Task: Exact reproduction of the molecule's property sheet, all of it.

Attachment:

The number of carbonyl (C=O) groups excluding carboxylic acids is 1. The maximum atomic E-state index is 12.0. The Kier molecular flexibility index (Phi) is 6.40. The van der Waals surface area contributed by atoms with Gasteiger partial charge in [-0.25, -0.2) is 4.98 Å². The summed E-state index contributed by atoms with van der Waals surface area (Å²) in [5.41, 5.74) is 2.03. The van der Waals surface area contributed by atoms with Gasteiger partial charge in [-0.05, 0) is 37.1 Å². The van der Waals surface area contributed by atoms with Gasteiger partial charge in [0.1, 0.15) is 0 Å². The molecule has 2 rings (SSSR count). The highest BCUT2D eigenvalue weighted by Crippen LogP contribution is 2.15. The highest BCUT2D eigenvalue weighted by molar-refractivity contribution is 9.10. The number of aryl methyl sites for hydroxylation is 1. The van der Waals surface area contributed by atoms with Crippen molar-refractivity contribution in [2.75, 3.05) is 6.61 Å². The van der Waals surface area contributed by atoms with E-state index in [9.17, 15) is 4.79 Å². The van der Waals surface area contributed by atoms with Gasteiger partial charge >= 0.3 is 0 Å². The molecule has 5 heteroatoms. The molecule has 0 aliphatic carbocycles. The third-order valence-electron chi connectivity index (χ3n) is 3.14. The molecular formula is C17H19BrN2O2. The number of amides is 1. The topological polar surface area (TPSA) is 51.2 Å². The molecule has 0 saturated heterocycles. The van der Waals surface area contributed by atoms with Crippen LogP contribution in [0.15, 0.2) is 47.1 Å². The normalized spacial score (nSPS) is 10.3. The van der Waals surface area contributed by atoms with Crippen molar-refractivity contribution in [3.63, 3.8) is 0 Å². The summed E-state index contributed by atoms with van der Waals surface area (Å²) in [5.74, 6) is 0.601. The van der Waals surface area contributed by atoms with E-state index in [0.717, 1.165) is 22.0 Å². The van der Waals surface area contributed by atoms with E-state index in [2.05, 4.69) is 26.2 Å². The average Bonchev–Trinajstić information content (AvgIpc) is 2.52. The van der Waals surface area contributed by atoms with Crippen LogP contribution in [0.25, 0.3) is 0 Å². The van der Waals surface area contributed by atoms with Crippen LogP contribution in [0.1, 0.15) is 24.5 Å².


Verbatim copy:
The number of carbonyl (C=O) groups excluding carboxylic acids is 1. The maximum atomic E-state index is 12.0. The Kier molecular flexibility index (Phi) is 6.40. The van der Waals surface area contributed by atoms with Gasteiger partial charge in [-0.25, -0.2) is 4.98 Å². The summed E-state index contributed by atoms with van der Waals surface area (Å²) in [5.41, 5.74) is 2.03. The van der Waals surface area contributed by atoms with Gasteiger partial charge in [-0.05, 0) is 37.1 Å². The van der Waals surface area contributed by atoms with Gasteiger partial charge in [0.1, 0.15) is 0 Å². The molecule has 2 rings (SSSR count). The highest BCUT2D eigenvalue weighted by Crippen LogP contribution is 2.15. The highest BCUT2D eigenvalue weighted by molar-refractivity contribution is 9.10. The number of aryl methyl sites for hydroxylation is 1. The van der Waals surface area contributed by atoms with Crippen molar-refractivity contribution in [2.75, 3.05) is 6.61 Å². The van der Waals surface area contributed by atoms with E-state index in [9.17, 15) is 4.79 Å². The van der Waals surface area contributed by atoms with Gasteiger partial charge >= 0.3 is 0 Å². The molecule has 5 heteroatoms. The molecule has 0 aliphatic carbocycles. The third-order valence-electron chi connectivity index (χ3n) is 3.14. The molecular formula is C17H19BrN2O2. The number of amides is 1. The topological polar surface area (TPSA) is 51.2 Å². The molecule has 0 saturated heterocycles. The van der Waals surface area contributed by atoms with Crippen LogP contribution in [0.15, 0.2) is 47.1 Å². The normalized spacial score (nSPS) is 10.3. The van der Waals surface area contributed by atoms with Crippen molar-refractivity contribution in [3.63, 3.8) is 0 Å². The summed E-state index contributed by atoms with van der Waals surface area (Å²) in [5.74, 6) is 0.601. The van der Waals surface area contributed by atoms with E-state index in [0.717, 1.165) is 22.0 Å². The van der Waals surface area contributed by atoms with E-state index in [2.05, 4.69) is 26.2 Å². The average Bonchev–Trinajstić information content (AvgIpc) is 2.52. The van der Waals surface area contributed by atoms with Crippen LogP contribution in [0.25, 0.3) is 0 Å². The van der Waals surface area contributed by atoms with Crippen LogP contribution in [0.1, 0.15) is 24.5 Å².